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Unformatted text preview: holds in the Markov inequality if and only if pY (0) +
pY (c) = 1.
Example 2.9.1 Suppose 200 balls are distributed among 100 buckets, in some particular but
unknown way. For example, all 200 balls could be in the ﬁrst bucket, or there could be two balls
in each bucket, or four balls in ﬁfty buckets, etc. What is the maximum number of buckets that
could each have at least ﬁve balls?
Solution: This question can be answered without probability theory, but it illustrates the essence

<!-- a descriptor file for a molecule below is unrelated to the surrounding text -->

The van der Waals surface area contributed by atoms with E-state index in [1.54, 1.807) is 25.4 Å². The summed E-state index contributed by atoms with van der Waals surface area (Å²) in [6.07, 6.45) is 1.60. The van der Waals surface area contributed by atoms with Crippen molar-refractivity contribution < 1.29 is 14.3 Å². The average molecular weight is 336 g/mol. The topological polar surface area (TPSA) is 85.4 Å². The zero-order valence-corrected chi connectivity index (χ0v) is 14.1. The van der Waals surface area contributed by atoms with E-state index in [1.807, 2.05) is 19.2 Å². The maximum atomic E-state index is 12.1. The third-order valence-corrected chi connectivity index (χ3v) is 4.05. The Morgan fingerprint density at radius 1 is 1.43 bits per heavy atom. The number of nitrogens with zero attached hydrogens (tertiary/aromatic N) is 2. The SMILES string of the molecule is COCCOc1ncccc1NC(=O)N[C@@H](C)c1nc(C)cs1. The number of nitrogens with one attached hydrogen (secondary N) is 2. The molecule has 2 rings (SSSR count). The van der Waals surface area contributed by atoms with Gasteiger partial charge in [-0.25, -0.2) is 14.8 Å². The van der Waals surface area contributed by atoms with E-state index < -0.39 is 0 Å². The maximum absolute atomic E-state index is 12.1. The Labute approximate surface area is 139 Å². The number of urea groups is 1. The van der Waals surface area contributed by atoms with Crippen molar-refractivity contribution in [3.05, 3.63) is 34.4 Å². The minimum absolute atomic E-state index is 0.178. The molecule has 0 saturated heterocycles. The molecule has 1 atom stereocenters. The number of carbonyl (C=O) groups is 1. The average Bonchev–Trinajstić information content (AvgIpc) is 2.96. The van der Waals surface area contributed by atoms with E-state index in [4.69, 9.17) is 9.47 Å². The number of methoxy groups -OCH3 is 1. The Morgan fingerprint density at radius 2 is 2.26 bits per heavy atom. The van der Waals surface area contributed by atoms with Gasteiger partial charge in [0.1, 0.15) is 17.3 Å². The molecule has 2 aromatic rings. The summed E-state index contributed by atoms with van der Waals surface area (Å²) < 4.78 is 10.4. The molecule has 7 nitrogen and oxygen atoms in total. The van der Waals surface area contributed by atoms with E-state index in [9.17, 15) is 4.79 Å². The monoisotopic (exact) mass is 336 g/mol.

of the Markov inequality. If asked to place 200 balls within 100 buckets to maximize the number
of buckets with exactly ﬁve balls, you would naturally put ﬁve balls in the ﬁrst bucket, ﬁve in the
second bucket, and so forth, until you ran out of balls. In that way, you’d have 40 buckets with ﬁve
or more balls; that is the maximum possible; if there were 41 buckets with ﬁve or more balls then
there would have to be at least 205 balls. This solution can also be approached using the Markov
inequality as follows. Suppose t...
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This note was uploaded on 02/09/2014 for the course ISYE 2027 taught by Professor Zahrn during the Spring '08 term at Georgia Institute of Technology.
- Spring '08
- The Land